The Elevator Speech
This post is part II of a series titled, “Why Vanderbilt Divinity” that provides different perspectives from the Vanderbilt Divinity School (VDS) community about why VDS makes a top school to consider for graduate theological education.
When I am out recruiting with a group of university-embedded divinity schools, I have a little speech I give to people. And here is how it starts: “You can get an excellent education at any of these schools.”
This is probably because my sociology major involved my primary work being on the sociology of education, and social stratification by race, class, and gender. I learned that standardized tests and IQ tests actually measure the test-taker’s race and class and ability to take standardized tests. (See this article on departments that have dropped the GRE as a requirement for applications)
An education is what you make it. I chose to go to a little-known denominational free-standing seminary in the Midwest for a lot of reasons, only one of which was because I knew my ego was already inflated, and going to some of my other options might make me insufferable.
Back to my elevator speech.
You can get a good education anywhere. What matters is that you are in a place that fits.
I do not mean a place that is comfortable. Theological education is inherently uncomfortable. No matter how prepared you are, theological education will always upend, deconstruct, and challenge. That’s the point. It is a degree of formation, not just an academic degree or a professional degree. It will feel like a jungle (diverse, teeming with life, gorgeous, and not always familiar). It will feel like a desert (beautiful, dry for those prone to wandering, with long stretches where you feel very exposed to the heat of the sun). It will feel like hiking through mountains (difficult to see what’s around the corner, occasionally slippery, but then you stumble onto an alpine meadow filled with flowers very different from the sea-level ones you’re accustomed to).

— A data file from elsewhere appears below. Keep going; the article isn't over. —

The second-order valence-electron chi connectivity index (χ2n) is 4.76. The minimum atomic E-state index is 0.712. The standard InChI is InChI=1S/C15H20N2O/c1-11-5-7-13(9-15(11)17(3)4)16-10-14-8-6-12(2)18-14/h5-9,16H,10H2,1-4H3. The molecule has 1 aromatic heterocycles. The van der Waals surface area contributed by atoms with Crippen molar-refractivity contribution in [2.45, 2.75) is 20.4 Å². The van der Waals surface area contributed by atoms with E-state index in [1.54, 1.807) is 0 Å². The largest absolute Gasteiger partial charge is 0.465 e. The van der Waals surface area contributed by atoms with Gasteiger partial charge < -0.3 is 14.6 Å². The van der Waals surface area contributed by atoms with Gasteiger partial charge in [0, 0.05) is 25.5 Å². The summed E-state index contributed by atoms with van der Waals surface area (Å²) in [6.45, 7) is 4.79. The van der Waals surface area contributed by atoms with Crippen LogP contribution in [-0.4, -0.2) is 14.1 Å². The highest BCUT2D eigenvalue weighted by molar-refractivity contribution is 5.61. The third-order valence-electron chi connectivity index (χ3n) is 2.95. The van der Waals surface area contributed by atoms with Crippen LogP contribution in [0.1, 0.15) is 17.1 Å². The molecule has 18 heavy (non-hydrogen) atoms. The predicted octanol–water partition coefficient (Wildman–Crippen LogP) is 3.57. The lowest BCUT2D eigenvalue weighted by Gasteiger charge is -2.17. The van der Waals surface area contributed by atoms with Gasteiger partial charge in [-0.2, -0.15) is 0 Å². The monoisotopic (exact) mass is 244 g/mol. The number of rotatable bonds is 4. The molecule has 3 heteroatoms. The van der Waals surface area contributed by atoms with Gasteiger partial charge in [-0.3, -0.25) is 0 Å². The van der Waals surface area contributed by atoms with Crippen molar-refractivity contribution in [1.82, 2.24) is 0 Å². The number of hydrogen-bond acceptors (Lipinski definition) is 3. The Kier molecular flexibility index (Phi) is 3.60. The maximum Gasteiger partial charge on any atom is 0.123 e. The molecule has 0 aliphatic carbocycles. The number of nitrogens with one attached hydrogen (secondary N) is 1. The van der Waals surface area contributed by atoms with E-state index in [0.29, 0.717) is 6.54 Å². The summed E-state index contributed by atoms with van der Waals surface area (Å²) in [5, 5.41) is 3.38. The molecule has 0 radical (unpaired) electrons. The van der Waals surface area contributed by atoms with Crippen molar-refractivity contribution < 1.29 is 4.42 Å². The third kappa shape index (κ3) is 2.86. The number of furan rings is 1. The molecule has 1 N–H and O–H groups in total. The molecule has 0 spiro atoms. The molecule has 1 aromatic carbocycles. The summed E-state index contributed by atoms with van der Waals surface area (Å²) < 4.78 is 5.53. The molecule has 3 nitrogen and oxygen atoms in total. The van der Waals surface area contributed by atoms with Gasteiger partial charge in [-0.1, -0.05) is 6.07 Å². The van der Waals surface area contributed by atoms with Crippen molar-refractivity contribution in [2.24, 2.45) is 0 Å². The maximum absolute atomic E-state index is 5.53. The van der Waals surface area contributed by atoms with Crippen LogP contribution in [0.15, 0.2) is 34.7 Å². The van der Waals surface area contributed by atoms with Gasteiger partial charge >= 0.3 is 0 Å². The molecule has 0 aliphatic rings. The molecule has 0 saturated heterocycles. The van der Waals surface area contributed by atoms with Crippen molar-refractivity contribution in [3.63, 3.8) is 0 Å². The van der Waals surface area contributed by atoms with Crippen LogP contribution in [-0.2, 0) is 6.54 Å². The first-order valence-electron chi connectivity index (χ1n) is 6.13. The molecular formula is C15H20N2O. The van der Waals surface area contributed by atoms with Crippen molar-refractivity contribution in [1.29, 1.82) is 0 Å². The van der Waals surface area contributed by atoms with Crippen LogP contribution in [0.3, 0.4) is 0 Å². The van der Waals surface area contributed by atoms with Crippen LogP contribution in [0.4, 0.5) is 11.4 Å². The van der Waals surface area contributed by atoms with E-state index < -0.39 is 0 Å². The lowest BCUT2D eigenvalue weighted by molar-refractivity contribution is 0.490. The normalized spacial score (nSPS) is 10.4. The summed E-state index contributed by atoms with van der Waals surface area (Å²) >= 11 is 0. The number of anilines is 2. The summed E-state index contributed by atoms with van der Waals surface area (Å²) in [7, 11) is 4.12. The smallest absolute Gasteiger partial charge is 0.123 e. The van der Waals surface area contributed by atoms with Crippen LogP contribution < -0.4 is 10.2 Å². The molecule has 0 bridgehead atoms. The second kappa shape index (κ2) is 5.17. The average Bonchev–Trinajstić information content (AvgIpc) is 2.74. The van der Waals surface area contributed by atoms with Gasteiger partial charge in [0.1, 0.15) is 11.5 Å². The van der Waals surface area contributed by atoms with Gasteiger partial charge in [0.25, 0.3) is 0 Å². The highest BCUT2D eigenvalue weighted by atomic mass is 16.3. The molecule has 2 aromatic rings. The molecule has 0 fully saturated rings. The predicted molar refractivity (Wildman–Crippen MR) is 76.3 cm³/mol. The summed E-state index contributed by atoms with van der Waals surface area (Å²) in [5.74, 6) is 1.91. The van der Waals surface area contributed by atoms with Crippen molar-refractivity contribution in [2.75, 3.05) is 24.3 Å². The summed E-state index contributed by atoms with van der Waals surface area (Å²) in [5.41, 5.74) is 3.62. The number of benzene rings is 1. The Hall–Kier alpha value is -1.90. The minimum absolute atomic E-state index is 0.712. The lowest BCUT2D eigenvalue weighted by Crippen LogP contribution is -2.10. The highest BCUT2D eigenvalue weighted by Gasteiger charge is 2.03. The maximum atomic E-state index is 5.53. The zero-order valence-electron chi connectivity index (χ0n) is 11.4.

You will get to meet the most interesting people, some people who remind you of where you come from, and some who you have never been around before in your life. The catch is that you don’t meet and greet, and then never see them again. Wrong industry. You will be building community with these people for years. This is showing one another the raw places, talking about faith practices that seem foreign (some traditions speak in tongues, some practice infant baptism), bumping into assumptions faithfully built over generations of religious practice.
If you can manage studying a lot, being uncomfortable, learning exactly what you didn’t expect, feeling a lot of feelings, doing something you never imagined before (I have STORIES), being exposed to ways of thinking and talking about God/faith/ministry/the Bible you aren’t sure you will ever agree with, well, then theological education might be for you.
Laura Mariko Cheifetz began serving as the Assistant Dean of Admissions, Vocation, and Stewardship in August 2019. She is an ordained minister in the Presbyterian Church (U.S.A.), a graduate of North Park University (MBA, ’11), McCormick Theological Seminary (M.Div. ’05), and Western Washington University (BA in Sociology, 2000).
She is a contributing editor to Inheritance, a magazine amplifying the stories of Asian American and Pacific Islander Christian faith. She is the co-author and editor of “Church on Purpose: Reinventing Discipleship, Community, & Justice” (Judson Press) and contributor to “Race in a Post Obama America: The Church Responds” (Westminster John Knox Press), “Leading Wisdom: Asian and Asian North American Women Leaders” (WJK), “Here I Am: Faith Stories of Korean American Clergywomen” (Judson), and “Streams Run Uphill: Conversations with Young Clergywomen of Color” (Judson). She is co-author of the “Forming Asian Leaders for North American Churches” entry in the “Religious Leadership” reference handbook (SAGE Publishing). An occasional contributor to various blogs, her piece “Race Gives Me Poetry” for “Unbound: An Interactive Journal of Christian Social Justice” won the Associated Church Press 2016 Award of Excellence — Reporting and Writing: Personal Experience/1st Person Account (long format).
Laura is multiracial Asian American of Japanese and white Jewish descent. She was the fourth generation of her family to be born in California, and grew up in eastern Oregon and western Washington. Laura has served on various boards, national and international ecumenical bodies, and has been president of two homeowners associations. She is currently the co-moderator of the Special Committee on Per Capita-Based Funding & National Church Financial Sustainability for the Presbyterian Church (USA). As you might imagine, she is well-versed in people and politics.
Laura and her partner, Jessica Vazquez Torres, the National Program Manager for Crossroads Antiracism Organizing & Training, live in Decatur, GA with two rescued Shih Tzus. They enjoy all their nieces and nephews, and hope to be such fabulous aunties that the kids smuggle good booze to them in their retirement home. In their free time, Jessica bakes and Laura delivers the baked goods to friends and neighbors.